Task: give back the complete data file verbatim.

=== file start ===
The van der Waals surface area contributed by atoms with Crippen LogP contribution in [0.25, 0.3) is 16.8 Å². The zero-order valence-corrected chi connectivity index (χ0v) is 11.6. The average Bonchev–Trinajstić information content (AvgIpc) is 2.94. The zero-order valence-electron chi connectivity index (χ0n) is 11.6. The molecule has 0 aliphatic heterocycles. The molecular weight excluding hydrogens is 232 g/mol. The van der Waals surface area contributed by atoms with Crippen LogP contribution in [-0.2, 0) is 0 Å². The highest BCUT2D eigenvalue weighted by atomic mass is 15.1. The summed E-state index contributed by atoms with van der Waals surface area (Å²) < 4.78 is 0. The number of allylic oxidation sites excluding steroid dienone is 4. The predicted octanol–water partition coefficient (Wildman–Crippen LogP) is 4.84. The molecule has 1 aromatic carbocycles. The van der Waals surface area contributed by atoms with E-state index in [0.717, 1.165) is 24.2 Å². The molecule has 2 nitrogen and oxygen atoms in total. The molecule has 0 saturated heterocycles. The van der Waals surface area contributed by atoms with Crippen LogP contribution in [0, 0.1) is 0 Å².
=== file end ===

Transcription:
The van der Waals surface area contributed by atoms with Crippen LogP contribution in [0.25, 0.3) is 16.8 Å². The zero-order valence-corrected chi connectivity index (χ0v) is 11.6. The average Bonchev–Trinajstić information content (AvgIpc) is 2.94. The zero-order valence-electron chi connectivity index (χ0n) is 11.6. The molecule has 0 aliphatic heterocycles. The molecular weight excluding hydrogens is 232 g/mol. The van der Waals surface area contributed by atoms with Crippen LogP contribution in [-0.2, 0) is 0 Å². The highest BCUT2D eigenvalue weighted by atomic mass is 15.1. The summed E-state index contributed by atoms with van der Waals surface area (Å²) < 4.78 is 0. The number of allylic oxidation sites excluding steroid dienone is 4. The predicted octanol–water partition coefficient (Wildman–Crippen LogP) is 4.84. The molecule has 1 aromatic carbocycles. The van der Waals surface area contributed by atoms with E-state index in [0.717, 1.165) is 24.2 Å². The molecule has 2 nitrogen and oxygen atoms in total. The molecule has 0 saturated heterocycles. The van der Waals surface area contributed by atoms with Crippen LogP contribution in [0, 0.1) is 0 Å².